One of the most complex aspects of divorce revolves around the division of property.
In Louisiana, marital property is typically subject to a set of rules that differ from those in many other states. Understanding these rules is important for a fair and smooth divorce process.
1. Community property vs. separate property
Louisiana follows the community property system, which means that most property acquired during the marriage is community property and subject to equal division between spouses. This includes assets such as homes, vehicles, income and debts acquired during the marriage. However, it is important to distinguish between community property and separate property. Separate property generally includes assets acquired before the marriage, gifts and inheritances received by one spouse, and personal injury awards. Unlike community property, separate property is not subject to division during divorce.
2. Valuing and property
Determining the value of assets can be a contentious issue during divorce proceedings. Spouses often have different opinions on the worth of items like real estate, businesses or collectibles. While the law requires an equal division of community property, it does not necessarily mean splitting each item in half. Instead, equal division occurs with the total value of community property.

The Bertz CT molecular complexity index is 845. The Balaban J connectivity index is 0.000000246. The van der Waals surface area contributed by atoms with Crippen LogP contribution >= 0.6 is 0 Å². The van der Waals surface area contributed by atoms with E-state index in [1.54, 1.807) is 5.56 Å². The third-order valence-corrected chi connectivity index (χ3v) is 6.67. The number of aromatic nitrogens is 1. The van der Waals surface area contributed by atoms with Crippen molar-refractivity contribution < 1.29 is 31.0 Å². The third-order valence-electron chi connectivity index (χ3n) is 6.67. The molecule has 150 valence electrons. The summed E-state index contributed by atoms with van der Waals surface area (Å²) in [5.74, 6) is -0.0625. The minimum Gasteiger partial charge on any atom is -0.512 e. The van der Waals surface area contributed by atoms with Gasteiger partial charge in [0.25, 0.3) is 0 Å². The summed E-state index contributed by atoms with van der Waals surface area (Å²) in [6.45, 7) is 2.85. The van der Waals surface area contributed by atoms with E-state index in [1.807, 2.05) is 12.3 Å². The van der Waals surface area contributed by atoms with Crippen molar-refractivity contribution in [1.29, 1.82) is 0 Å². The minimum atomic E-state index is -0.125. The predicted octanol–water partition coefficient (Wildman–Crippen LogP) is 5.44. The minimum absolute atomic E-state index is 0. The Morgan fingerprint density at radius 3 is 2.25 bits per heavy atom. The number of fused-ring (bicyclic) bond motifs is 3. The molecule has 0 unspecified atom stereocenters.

3. Debts and obligations
Debt is also part of the property equation. Marital debts, including mortgages, credit card balances and loans acquired during the marriage, are generally community property. Like assets, debts are typically divided equally between spouses.
While Louisiana has seen a 23% decrease in divorces in recent years, it still offers the best solution for many couples. Working together to reach agreements on property division can help both parties move forward with their lives in a more amicable and financially stable manner.